Strings: This is an issue that many parents overlook when selecting an acoustic guitar for their child. Wire or steel strings are standard on most guitars, except for classical-style guitars, which have nylon strings. Steel strings are very hard on young fingertips and can cause blisters and pain, so you want a guitar with nylon strings, like a classical guitar. Unfortunately, classical guitars also have an extra-wide neck, which is really challenging for little hands to deal with. So what you really want for your child is an acoustic like a folk guitar strung with nylon strings. I have seen this issue completely derail beginning players, so be prepared.
Durability: Acoustic guitars are among the most fragile of instruments. They are also sensitive to heat, cold, and humidity. A very cheap acoustic guitar can quickly become worthless, especially when a young person is in charge of taking care of it. The best acoustic guitars for beginners are therefore those that are both affordable and built to last.
I believe every guitar player inherently has something unique about their playing. They just have to identify what makes them different and develop it.— Jimmy Page
How Big Should a Child's Acoustic Guitar Be?
Acoustic guitars are available in full size and 3/4 size. Full-size guitars, of course, are designed for adults and are all about the same size—differences in full-size acoustic guitars are due mostly to the design and are usually not very noticeable. It's unusual for an adult to play a short-scale guitar by choice, although there are exceptions. Bill Wyman, former bass player for The Rolling Stones, regularly played a short-scale bass with the band.
For children and kid-sized players, a 3/4-scale instrument is the way to go. It can be nearly impossible for them to form chords on a full-sized fretboard, and even if they manage to, the weight of a full-size guitar will make playing really uncomfortable. A "scaled-down" acoustic guitar will be suitable for years until they're truly big enough to handle a full-scale model.
Sometimes you want to give up the guitar, you'll hate the guitar. But if you stick with it, you're gonna be rewarded.— Jimi Hendrix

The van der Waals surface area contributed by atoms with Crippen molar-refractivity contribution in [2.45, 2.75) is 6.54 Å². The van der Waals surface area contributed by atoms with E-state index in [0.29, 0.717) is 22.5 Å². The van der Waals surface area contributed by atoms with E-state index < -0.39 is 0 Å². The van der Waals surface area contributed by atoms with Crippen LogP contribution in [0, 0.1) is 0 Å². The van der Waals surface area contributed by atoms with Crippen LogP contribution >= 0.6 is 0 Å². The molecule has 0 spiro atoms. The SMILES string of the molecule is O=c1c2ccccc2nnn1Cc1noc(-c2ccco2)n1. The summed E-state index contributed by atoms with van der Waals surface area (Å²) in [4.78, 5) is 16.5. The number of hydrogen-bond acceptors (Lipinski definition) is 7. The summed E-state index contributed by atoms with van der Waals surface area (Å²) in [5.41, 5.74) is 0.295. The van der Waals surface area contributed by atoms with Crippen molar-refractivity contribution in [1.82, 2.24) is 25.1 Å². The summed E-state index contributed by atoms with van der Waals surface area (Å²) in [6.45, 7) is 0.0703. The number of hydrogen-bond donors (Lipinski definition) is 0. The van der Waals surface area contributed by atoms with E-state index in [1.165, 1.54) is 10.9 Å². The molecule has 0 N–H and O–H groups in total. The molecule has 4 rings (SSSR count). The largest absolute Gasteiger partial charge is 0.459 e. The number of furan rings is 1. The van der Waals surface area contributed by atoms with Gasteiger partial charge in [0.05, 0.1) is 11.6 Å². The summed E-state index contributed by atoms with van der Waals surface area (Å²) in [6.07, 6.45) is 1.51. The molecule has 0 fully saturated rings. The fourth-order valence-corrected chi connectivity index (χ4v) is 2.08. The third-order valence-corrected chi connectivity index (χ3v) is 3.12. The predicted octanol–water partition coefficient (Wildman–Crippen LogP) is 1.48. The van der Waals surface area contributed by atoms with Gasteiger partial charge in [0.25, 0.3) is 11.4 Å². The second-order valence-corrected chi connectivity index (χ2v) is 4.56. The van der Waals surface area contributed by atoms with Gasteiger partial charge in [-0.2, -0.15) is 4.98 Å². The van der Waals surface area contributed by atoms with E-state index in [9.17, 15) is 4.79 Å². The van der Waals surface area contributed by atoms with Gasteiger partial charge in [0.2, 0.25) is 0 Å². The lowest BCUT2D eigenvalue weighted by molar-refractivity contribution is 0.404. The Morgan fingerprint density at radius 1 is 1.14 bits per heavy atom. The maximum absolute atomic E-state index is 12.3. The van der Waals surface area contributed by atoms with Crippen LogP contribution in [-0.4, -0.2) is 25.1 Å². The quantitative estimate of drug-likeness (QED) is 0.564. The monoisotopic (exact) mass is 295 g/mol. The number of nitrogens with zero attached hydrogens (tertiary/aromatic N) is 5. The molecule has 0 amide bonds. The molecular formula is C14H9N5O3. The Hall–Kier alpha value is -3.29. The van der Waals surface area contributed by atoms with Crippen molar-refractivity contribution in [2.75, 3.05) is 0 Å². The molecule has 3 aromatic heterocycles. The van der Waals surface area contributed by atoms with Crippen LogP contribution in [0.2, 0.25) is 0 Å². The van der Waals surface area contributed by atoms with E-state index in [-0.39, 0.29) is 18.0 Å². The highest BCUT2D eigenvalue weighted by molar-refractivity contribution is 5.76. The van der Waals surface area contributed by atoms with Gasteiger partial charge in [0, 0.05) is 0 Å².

Children's Guitar Lessons
If you're buying an acoustic guitar for a child or beginning player, then you'll need to consider getting them lessons of some kind. Your solution will depend on several factors, many of them specific to your family or your children. In general, a good guitar teacher will cost about $50 an hour; if you have two kids in one family taking lessons, you may be able to arrange a package deal. I used to charge $60 an hour for music lessons, and never had a shortage of students, but I was a bit more experienced than other teachers in terms of rock and roll and recording experience.
Although electronic drums and music keyboards often have a lesson or tutorial mode that can get things started, this is obviously not a feature of guitars, and that increases the chances that you'll need an actual human teacher. However, you don't necessarily need to arrange in-person lessons—there are good online courses and YouTube tutorials that are often a great way to learn the basics without spending much money.
My own children used to turn to YouTube tutorials to learn songs on both piano and guitar, and they spent much more time with virtual instruction than they did with me teaching them.
An Example of a Video Guitar Lesson for Kids
Choosing a Guitar for a Child -- Many parents decide to go with an electric guitar for their child. This article gives you the pros and cons.
Is a Classical Guitar the Right Choice? -- A classical guitar has nylon strings, which can alleviate the finger pain that often derails a child's guitar lessons. Here's what to consider.
The following sources were consulted for this guide: